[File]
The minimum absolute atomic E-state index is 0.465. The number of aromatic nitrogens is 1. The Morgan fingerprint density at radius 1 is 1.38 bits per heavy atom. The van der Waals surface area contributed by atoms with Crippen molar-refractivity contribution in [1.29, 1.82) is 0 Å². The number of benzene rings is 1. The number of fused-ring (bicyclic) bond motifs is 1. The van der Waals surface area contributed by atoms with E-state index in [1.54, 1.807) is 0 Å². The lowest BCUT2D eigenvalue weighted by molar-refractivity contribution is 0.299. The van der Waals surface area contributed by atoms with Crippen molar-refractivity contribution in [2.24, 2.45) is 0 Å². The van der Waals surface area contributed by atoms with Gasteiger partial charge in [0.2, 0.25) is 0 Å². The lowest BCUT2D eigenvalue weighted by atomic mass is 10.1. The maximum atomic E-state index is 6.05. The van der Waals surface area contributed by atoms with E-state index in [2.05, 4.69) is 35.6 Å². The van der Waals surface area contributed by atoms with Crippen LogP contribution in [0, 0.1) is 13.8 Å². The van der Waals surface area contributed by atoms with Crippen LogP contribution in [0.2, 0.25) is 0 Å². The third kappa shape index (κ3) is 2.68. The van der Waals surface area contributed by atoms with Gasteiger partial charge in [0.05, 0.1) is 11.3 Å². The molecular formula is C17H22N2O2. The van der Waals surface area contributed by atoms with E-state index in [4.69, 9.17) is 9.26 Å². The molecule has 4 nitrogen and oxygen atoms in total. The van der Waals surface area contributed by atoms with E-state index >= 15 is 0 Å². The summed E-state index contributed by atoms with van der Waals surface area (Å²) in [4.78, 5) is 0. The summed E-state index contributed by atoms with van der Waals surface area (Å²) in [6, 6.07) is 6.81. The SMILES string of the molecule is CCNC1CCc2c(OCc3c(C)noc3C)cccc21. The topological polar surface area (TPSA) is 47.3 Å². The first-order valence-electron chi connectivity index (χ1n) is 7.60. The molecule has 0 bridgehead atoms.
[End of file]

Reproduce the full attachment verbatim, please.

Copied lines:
The minimum absolute atomic E-state index is 0.465. The number of aromatic nitrogens is 1. The Morgan fingerprint density at radius 1 is 1.38 bits per heavy atom. The van der Waals surface area contributed by atoms with Crippen molar-refractivity contribution in [1.29, 1.82) is 0 Å². The number of benzene rings is 1. The number of fused-ring (bicyclic) bond motifs is 1. The van der Waals surface area contributed by atoms with E-state index in [1.54, 1.807) is 0 Å². The lowest BCUT2D eigenvalue weighted by molar-refractivity contribution is 0.299. The van der Waals surface area contributed by atoms with Crippen molar-refractivity contribution in [2.24, 2.45) is 0 Å². The van der Waals surface area contributed by atoms with Gasteiger partial charge in [0.2, 0.25) is 0 Å². The lowest BCUT2D eigenvalue weighted by atomic mass is 10.1. The maximum atomic E-state index is 6.05. The van der Waals surface area contributed by atoms with E-state index in [2.05, 4.69) is 35.6 Å². The van der Waals surface area contributed by atoms with Crippen LogP contribution in [0, 0.1) is 13.8 Å². The van der Waals surface area contributed by atoms with Crippen LogP contribution in [0.2, 0.25) is 0 Å². The third kappa shape index (κ3) is 2.68. The van der Waals surface area contributed by atoms with Gasteiger partial charge in [0.05, 0.1) is 11.3 Å². The molecular formula is C17H22N2O2. The van der Waals surface area contributed by atoms with E-state index in [4.69, 9.17) is 9.26 Å². The molecule has 4 nitrogen and oxygen atoms in total. The van der Waals surface area contributed by atoms with E-state index >= 15 is 0 Å². The summed E-state index contributed by atoms with van der Waals surface area (Å²) in [4.78, 5) is 0. The summed E-state index contributed by atoms with van der Waals surface area (Å²) in [6, 6.07) is 6.81. The SMILES string of the molecule is CCNC1CCc2c(OCc3c(C)noc3C)cccc21. The topological polar surface area (TPSA) is 47.3 Å². The first-order valence-electron chi connectivity index (χ1n) is 7.60. The molecule has 0 bridgehead atoms.